Why do I have to format and reinstall Windows after my computer is infected with a virus?
For many virus, worm, or Trojan computer infections, the UITS Support Center or University Information Security Office (UISO) will instruct you to reformat your hard drive (i.e., erase Windows) and reinstall Windows from scratch, even if your antivirus program or other antiviral tools can remove the virus or delete the infection. The reason for this instruction is that a threat usually exists beyond the virus, worm, or Trojan itself. Often, the virus or worm itself is merely the carrier of something more malicious, and most current infections leave the computer open to further compromise. Following are examples:
The first two examples actively open a backdoor, through which other malicious programs can be loaded. The third turns an infected computer into a proxy, which allows someone to direct Internet traffic through in order to obscure the source of the traffic. The last installs a monitor that attempts to capture passwords and uploads them to some remote computer.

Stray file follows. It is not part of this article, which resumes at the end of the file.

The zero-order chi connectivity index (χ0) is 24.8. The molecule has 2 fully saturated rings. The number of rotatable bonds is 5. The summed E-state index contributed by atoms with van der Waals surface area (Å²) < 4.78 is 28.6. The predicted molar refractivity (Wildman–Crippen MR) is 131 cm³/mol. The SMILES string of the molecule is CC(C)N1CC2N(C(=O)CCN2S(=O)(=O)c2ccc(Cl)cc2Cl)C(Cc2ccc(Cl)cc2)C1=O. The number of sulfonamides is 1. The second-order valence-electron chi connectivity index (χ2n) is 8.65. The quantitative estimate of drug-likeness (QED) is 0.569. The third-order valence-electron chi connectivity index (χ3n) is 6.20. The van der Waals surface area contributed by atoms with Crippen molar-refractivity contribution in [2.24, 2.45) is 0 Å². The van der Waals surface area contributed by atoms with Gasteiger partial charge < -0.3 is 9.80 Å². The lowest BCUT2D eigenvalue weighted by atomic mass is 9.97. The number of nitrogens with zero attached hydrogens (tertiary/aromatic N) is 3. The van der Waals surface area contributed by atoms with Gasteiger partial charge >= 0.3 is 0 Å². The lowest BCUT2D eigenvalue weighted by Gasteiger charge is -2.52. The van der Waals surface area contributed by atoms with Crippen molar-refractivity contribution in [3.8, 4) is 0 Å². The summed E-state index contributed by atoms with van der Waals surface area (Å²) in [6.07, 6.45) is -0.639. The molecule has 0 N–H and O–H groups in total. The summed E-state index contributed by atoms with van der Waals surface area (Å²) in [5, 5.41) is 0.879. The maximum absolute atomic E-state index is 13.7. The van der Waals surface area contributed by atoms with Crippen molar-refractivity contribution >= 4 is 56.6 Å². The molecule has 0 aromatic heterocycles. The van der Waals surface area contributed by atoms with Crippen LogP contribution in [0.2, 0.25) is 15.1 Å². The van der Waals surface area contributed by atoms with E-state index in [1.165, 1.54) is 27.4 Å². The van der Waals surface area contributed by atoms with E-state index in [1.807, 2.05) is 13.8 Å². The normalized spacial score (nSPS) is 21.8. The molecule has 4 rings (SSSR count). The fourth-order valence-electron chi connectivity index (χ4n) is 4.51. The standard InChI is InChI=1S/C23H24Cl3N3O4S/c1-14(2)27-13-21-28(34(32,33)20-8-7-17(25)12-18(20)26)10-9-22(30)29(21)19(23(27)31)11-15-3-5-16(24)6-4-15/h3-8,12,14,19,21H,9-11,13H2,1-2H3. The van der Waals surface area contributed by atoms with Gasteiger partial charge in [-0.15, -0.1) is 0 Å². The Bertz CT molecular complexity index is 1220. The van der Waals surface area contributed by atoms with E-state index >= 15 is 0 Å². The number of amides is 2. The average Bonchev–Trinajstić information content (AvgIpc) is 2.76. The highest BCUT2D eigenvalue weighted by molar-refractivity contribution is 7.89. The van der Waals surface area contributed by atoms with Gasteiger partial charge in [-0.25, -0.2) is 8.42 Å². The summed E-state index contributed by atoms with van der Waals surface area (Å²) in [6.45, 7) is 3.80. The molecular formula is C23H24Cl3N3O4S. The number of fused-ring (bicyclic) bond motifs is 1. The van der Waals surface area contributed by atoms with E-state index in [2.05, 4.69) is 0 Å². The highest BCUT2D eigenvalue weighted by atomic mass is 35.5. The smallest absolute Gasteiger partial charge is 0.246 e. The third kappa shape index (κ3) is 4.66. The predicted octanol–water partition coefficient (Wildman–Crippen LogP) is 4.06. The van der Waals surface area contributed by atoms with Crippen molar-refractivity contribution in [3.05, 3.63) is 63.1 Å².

In all these sample cases, removing the infection (the virus) still leaves problems:
- In the cases of W32.Mytob.JI@mm and W32.Spybot.WON, the backdoor
allows material separate from the worm to be installed. Removing the
backdoor does not address what may have come through it in the time
between infection and removal.
- W32.Bobax.AJ@mm and PWSteal.Reoxtan modify registry
entries and files. Those changes cannot be undone by Symantec's
antivirus products, and must be manually restored.
- PWSteal.Reoxtan keeps password and other information it steals on a text file on the infected computer. Unless these files are found and deleted, they pose a security risk. Any future infection that allows access to files on the infected computer will also allow access to the password(s) in that text file.
It is extremely rare for a virus, worm, or Trojan not to permit or produce a further compromise. In the case of infections that install backdoors, it can be nearly impossible to determine what came through before the backdoor was removed, and how compromised a computer is as a result. Erasing your Windows installation and reinstalling it is the only sure way to guarantee that no further compromises remain.
Last modified on November 12, 2012.